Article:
Homeland Security and Public Safety

Inside SFO: A Tour of the Airport’s Safety Operations (VIDEO)

Emergency Management got a behind-the-scenes look at San Francisco International Airport’s EOC and security operations.

On July 6, Asiana Flight 214 crash-landed at the San Francisco International Airport (SFO), resulting in three deaths and 181 injured passengers and crew members. The crash took place eight days after Emergency Management toured the airport for a story about its security operations. We’ve included follow-up comments, but the majority of the information was gleaned during the visit before the crash.

Asiana Flight 214 from Seoul, South Korea, slammed down on San Francisco International Airport runway 28L at approximately 11:27 a.m. By 11:30, the airport EOC had been activated, and by 11:35, emergency personnel were en route to the scene. It was a scenario that safety and security staff had trained for countless times, yet no one is ever sure how ready they’ll be when it happens.

“It’s still a bit surreal,” said Toshia Marshall, emergency planning coordinator for SFO, three weeks after the crash. “We responded and restored the airport’s operation as a team, just as we are working through the recovery process as a team.”

Marshall said the EOC immediately filled with staff from the Airport Commission and federal, state and local agencies, and within a few hours was occupied by San Francisco Mayor Edwin Lee and his staff, the San Francisco fire and police chiefs, as well as others.

From the EOC’s standpoint, the response went down just as they had practiced it.

“We’ve concluded that the EOC functioned well and the right people were present to perform the necessary response roles as intended,” Marshall wrote in an email. “As we went along, we did develop other roles that were necessary for improving the communication with other airlines and tenants regarding the response and recovery efforts over the seven-day period that was impacted.”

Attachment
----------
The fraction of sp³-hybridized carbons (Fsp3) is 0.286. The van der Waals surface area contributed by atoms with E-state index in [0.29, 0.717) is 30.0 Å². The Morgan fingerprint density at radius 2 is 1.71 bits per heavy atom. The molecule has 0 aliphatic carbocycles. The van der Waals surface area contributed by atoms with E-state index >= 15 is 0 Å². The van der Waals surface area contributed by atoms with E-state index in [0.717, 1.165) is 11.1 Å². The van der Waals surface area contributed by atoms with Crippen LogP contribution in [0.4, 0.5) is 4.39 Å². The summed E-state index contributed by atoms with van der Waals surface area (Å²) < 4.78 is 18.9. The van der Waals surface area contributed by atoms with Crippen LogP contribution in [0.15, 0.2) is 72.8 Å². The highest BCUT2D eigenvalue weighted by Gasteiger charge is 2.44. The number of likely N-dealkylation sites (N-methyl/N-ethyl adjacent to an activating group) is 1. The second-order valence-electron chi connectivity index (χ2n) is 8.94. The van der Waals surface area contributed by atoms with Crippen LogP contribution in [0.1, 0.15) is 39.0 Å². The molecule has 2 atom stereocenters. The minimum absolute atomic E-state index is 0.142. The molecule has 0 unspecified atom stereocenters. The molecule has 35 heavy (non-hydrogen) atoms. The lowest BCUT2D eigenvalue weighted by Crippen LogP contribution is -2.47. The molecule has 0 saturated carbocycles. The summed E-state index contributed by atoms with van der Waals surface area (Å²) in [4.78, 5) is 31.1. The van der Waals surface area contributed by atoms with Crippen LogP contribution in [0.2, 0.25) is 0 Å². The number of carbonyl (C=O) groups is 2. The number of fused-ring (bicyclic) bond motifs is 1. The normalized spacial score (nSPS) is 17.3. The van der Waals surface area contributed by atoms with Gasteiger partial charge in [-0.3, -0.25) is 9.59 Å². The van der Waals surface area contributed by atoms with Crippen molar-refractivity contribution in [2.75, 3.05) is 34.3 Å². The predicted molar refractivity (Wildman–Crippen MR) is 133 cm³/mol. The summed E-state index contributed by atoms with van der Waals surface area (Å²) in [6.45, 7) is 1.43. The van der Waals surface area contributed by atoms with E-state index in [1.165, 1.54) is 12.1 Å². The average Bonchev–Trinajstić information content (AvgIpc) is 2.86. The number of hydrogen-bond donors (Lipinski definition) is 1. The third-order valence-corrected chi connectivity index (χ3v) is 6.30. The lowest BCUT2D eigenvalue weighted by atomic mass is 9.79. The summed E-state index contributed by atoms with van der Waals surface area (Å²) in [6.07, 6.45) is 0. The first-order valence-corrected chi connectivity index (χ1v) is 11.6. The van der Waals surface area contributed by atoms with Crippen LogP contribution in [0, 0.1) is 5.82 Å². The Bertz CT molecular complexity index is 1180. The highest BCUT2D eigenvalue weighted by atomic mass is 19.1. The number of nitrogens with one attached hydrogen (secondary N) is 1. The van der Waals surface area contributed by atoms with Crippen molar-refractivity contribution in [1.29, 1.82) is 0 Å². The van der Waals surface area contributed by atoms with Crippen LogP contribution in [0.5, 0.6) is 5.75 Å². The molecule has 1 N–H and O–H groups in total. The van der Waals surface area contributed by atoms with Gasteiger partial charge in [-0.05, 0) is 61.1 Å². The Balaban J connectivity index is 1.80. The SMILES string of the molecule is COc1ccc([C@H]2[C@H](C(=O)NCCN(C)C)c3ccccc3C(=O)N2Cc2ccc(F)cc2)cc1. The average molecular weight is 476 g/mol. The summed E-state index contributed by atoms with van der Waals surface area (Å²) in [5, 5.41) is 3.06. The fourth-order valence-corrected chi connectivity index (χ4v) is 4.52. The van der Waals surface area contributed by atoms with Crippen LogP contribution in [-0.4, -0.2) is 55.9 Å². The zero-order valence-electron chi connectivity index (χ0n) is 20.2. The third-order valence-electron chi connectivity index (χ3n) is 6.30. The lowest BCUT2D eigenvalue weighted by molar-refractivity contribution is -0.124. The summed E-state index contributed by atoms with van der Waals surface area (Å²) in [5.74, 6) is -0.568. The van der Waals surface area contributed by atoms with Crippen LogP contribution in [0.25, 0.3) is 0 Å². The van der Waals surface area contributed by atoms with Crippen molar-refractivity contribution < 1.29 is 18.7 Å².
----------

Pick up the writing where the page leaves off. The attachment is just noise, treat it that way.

Marshall said there will be a review of EOC operations, and several debriefing sessions are still to come.

The EOC is the hub from which a major event, such as a plane crash, is monitored, intelligence gleaned and decisions made in what essentially becomes the command center.

The airport is equipped with more than 2,000 cameras, any of which can be called up for view within the EOC, Marshall said during our visit. “When we have an active event, we’ll call up a camera, whether it’s on the runways, the roadways or the terminals. We can see from this center what’s going on as it’s occurring.”

After an event, like a plane crash, notification — email, text messages, phone calls — of the appropriate responders and dispatching of police, fire and medical personnel begins. And in the case of a plane crash, FAA personnel will be on the “red phone.”

Jim McKay  |  Editor

Jim McKay is the editor of Emergency Management. He lives in Orangevale, Calif., with his wife, Christie, daughter, Ellie, and son, Ronan. He relaxes by fly fishing on the Truckee River for big, wild trout. Jim can be reached at jmckay@emergencymgmt.com.